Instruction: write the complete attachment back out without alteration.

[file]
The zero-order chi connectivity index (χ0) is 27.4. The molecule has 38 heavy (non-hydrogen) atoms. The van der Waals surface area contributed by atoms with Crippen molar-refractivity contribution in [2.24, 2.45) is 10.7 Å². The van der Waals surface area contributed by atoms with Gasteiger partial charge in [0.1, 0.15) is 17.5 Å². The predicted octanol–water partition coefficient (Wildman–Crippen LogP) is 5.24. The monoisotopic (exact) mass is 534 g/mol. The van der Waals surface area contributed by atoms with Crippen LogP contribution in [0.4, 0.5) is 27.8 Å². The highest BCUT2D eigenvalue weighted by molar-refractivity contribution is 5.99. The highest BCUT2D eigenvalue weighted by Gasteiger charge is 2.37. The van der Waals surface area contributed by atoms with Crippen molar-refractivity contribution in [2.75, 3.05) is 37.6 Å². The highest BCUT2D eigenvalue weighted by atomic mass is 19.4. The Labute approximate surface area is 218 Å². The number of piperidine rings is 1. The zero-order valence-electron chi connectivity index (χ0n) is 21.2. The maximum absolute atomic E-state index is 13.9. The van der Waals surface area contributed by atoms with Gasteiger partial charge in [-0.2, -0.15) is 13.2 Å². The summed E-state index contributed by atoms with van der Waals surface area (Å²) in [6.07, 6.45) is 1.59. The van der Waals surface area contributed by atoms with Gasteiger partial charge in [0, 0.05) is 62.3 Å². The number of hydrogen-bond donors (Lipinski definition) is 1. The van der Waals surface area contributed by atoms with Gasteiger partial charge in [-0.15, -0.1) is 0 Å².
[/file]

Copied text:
The zero-order chi connectivity index (χ0) is 27.4. The molecule has 38 heavy (non-hydrogen) atoms. The van der Waals surface area contributed by atoms with Crippen molar-refractivity contribution in [2.24, 2.45) is 10.7 Å². The van der Waals surface area contributed by atoms with Gasteiger partial charge in [0.1, 0.15) is 17.5 Å². The predicted octanol–water partition coefficient (Wildman–Crippen LogP) is 5.24. The monoisotopic (exact) mass is 534 g/mol. The van der Waals surface area contributed by atoms with Crippen LogP contribution in [0.4, 0.5) is 27.8 Å². The highest BCUT2D eigenvalue weighted by molar-refractivity contribution is 5.99. The highest BCUT2D eigenvalue weighted by Gasteiger charge is 2.37. The van der Waals surface area contributed by atoms with Crippen molar-refractivity contribution in [2.75, 3.05) is 37.6 Å². The highest BCUT2D eigenvalue weighted by atomic mass is 19.4. The Labute approximate surface area is 218 Å². The number of piperidine rings is 1. The zero-order valence-electron chi connectivity index (χ0n) is 21.2. The maximum absolute atomic E-state index is 13.9. The van der Waals surface area contributed by atoms with Gasteiger partial charge in [-0.2, -0.15) is 13.2 Å². The summed E-state index contributed by atoms with van der Waals surface area (Å²) in [6.07, 6.45) is 1.59. The van der Waals surface area contributed by atoms with Gasteiger partial charge in [0, 0.05) is 62.3 Å². The number of hydrogen-bond donors (Lipinski definition) is 1. The van der Waals surface area contributed by atoms with Gasteiger partial charge in [-0.15, -0.1) is 0 Å².